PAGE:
Over the course of the last few years, NATO member states have been pondering the very future and relevance of the transatlantic organization. The Alliance’s future has been predicted to cover the whole threat spectrum, from traditional security of Europe to counterinsurgency missions abroad. Missions include training military units in regions where reconstruction efforts are ongoing, counternarcotics operations, anti-piracy missions off the Somali coast, and defending the European continent from incoming missiles.
The question then is not whether NATO remains relevant, as there are indeed security threats and mission types that Western nations have identified, but rather, what the Alliance’s focus should be.
For these reasons, NATO’s Strategic Concept, currently under review, should not be centrally focused on specific mission types, as these will change during the Concept’s "lifetime," as we have witnessed in the decade since the current version was ratified. Instead, the primary focus should be to ensure that the Alliance remains strong and adaptable to the changing security environment.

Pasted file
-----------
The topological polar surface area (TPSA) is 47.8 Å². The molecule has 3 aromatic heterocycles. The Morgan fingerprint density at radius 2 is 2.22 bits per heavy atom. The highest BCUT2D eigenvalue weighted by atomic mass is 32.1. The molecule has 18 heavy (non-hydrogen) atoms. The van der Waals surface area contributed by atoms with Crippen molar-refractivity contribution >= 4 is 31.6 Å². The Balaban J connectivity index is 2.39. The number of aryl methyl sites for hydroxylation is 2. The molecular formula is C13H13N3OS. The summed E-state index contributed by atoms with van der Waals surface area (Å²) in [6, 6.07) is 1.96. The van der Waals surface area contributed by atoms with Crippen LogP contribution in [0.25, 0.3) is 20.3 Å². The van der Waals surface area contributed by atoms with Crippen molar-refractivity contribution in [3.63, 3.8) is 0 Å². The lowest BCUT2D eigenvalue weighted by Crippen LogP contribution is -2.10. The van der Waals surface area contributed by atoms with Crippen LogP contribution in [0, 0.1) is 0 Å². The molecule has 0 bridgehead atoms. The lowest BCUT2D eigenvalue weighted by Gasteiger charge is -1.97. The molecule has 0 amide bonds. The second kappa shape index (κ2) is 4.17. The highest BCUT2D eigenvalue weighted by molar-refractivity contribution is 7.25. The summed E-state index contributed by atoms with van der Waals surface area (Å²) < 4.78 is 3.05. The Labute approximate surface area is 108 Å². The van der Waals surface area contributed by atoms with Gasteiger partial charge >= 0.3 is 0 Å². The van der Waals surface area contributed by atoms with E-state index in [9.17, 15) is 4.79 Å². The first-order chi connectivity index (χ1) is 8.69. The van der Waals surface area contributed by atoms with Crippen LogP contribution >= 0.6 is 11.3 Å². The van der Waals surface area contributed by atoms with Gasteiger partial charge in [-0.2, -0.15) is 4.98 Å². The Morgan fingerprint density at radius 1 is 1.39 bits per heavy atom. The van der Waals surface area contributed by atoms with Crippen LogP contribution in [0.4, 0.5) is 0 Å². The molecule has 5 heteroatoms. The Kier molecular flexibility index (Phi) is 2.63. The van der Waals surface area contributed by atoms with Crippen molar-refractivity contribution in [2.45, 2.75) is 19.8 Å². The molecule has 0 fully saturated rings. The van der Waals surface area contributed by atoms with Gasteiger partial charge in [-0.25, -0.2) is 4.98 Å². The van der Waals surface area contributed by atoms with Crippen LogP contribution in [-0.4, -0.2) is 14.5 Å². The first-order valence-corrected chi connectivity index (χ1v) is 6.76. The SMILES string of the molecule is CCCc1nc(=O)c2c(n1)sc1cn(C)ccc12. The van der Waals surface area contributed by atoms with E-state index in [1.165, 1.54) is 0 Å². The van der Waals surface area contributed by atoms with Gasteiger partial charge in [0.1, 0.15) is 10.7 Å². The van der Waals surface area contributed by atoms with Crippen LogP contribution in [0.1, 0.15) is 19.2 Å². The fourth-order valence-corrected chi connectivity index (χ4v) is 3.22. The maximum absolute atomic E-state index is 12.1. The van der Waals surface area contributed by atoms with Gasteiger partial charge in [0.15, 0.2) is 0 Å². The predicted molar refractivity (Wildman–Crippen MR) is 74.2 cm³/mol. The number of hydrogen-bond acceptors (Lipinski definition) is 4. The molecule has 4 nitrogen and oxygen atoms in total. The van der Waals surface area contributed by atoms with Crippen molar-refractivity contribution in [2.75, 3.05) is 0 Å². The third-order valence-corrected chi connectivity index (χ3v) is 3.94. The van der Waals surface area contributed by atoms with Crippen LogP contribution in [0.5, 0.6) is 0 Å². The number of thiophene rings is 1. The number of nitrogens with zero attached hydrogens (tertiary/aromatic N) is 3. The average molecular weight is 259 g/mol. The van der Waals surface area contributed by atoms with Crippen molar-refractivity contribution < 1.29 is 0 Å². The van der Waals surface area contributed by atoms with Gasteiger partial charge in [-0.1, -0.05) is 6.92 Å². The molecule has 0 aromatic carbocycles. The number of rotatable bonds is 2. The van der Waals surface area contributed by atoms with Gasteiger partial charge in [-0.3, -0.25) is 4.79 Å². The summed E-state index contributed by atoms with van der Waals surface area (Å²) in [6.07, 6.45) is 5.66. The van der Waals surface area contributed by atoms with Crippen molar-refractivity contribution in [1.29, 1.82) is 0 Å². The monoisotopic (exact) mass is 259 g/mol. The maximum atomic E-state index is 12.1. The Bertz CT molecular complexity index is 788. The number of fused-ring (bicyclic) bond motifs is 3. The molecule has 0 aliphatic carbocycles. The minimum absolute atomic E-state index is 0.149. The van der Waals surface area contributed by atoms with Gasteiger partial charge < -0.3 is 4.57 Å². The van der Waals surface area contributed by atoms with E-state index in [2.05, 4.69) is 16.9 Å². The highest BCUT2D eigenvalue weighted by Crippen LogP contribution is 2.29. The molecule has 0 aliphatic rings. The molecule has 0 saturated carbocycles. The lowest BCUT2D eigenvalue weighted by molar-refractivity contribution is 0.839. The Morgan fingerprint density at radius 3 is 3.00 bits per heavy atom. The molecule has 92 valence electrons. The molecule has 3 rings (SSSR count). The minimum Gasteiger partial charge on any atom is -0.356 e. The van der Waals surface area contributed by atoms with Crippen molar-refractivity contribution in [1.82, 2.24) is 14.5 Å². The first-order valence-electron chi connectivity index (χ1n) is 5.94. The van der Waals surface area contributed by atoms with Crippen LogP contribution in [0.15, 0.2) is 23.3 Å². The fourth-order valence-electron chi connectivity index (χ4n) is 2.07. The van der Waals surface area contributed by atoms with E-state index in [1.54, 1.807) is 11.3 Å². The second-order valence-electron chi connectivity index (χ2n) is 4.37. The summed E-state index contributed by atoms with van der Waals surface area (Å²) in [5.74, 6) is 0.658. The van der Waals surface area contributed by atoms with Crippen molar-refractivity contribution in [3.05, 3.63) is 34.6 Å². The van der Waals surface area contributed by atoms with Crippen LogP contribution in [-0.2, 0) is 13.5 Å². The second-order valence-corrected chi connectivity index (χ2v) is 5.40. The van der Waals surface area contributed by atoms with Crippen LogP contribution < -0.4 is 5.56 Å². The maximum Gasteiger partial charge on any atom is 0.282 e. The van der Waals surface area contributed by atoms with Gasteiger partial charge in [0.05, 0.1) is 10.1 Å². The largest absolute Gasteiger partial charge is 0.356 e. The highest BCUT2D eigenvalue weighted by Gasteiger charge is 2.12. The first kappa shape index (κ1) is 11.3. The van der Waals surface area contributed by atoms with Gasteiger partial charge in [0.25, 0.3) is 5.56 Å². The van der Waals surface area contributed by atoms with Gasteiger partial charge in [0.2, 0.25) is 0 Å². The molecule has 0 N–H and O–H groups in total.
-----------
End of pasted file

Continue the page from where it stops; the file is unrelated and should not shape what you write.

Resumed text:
Since the last iteration of the Strategic Concept, when the Alliance’s focus was on a common defense policy, enlargement, and identifying non-traditional European defense initiatives, the organization today faces decreasing defense budgets, demographic issues internal to the Alliance, a flattening international security architecture, and threats from non-state actors.
NATO must be able to cooperate on all these fronts. While some have questioned the wisdom of NATO operations in Kosovo, Afghanistan, and off the Somali coast, one thing remains a constant: the Alliance ensures that there is constant communication and interoperability among member states and even non-member states. In an era of defense austerity, these are more crucial than at any time in the past two decades.
David Capezza is currently a senior analyst serving at the Chief of Naval Operations. He previously served as a consultant at The Center for a New American Security in Washington, DC where he worked on U.S. national security and defense issues.